CALLAN: Lot of people have tattoos there.

BALDWIN: I hear that. I don't know that for sure. Paul and Asha, thank you so much for all things Roger Stone.

Coming up next here, this stunning turn of events in a violent and hateful attack on a 71-year-old Sikh man. The police chief's son arrested in the case and now that police chief has written an emotional letter of apology. We'll read part of it. His own words, next.

[15:40:00] (COMMERCIAL BREAK)

BALDWIN: Embarrassed and disgusted, that is how a northern California police chief describes his reaction after learning one of the teenagers caught on security video brutally beating an elderly Sikh man was his own 18-year-old son. Union City police chief, Darryl McAllister, poured out his feelings about his son's alleged involvement in this attack in a statement on the department's Facebook page. I just want to read to you some of what this father wrote.

Quote, words can barely describe how embarrassed, dejected and hurt my wife, daughters and I feel right now. Violence and hatred is not what we have taught our children. Intolerance for others is not even in our vocabulary let alone our values. Crime has never been an element of our household, our values nor the character to which we hold ourselves. Despite having the desire any parent would have in wanting to protect their child, my oath is and always will be to the law and my vow of integrity guides me through this horrendous difficulty.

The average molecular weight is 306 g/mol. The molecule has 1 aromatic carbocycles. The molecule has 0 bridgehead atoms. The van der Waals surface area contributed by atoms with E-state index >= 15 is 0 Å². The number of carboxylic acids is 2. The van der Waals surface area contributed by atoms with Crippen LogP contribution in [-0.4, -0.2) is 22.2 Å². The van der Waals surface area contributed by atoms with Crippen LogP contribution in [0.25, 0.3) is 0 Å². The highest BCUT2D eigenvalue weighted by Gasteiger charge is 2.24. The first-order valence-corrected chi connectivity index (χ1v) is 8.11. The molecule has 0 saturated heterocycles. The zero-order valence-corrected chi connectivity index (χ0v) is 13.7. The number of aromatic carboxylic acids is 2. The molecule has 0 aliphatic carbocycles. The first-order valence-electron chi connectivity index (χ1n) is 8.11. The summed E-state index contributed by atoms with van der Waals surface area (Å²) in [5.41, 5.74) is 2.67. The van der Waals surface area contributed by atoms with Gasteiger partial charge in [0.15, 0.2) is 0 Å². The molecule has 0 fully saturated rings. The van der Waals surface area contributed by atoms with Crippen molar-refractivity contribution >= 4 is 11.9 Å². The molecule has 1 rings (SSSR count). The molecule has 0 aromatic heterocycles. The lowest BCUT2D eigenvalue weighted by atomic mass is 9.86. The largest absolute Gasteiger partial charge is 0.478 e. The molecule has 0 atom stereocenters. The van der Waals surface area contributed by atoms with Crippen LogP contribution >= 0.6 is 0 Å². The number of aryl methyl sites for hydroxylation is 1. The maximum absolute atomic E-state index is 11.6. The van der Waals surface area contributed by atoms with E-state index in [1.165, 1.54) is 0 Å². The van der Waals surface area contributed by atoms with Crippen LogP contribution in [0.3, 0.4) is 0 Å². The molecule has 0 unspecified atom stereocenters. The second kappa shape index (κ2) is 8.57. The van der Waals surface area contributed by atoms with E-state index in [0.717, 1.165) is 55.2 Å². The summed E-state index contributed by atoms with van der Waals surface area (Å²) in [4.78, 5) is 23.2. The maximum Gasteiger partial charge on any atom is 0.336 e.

He goes on to say, my son began to lose his way a couple of years ago. While he was a juvenile, running away and getting involved in a bad crowd. He pretty much divorced his friends and family, associating with people none of us knew. He got into trouble for some theft- related crimes and ended up spending several months in juvenile hall. As an adult, he was again arrested for a theft-related incident and ended up spending another three months in adult jail as a result. Since being released, he has been wayward and has not returned to our family home for several months.

[15:45:00] The chief's son, Tyrone McAllister and a second teenager face charges of attempted robbery, elder abuse and assault with a deadly weapon. The chief and his wife helped locate their son, so he could be arrested. Coming up next, we'll continue our conversation on race in America

with actor Toper Grace. He plays David Duke, the grand wizard of the KKK, in this new Spike Lee film out today called "BlacKkKlansmen." Hear what happened when the real David Duke called this castmate this past week.

[15:50:00] (COMMERCIAL BREAK)

(BEGIN VIDEO CLIP)

[15:50:00] UNIDENTIFIED MALE: Hello?

UNIDENTIFIED MALE: This is Ron Stallworth calling.

UNIDENTIFIED MALE: Who am I speaking with? This is David Duke.

UNIDENTIFIED MALE: Grand wizard of the Ku Klux Klan. That David Duke?

UNIDENTIFIED MALE: God, last time I checked. What can I do you for?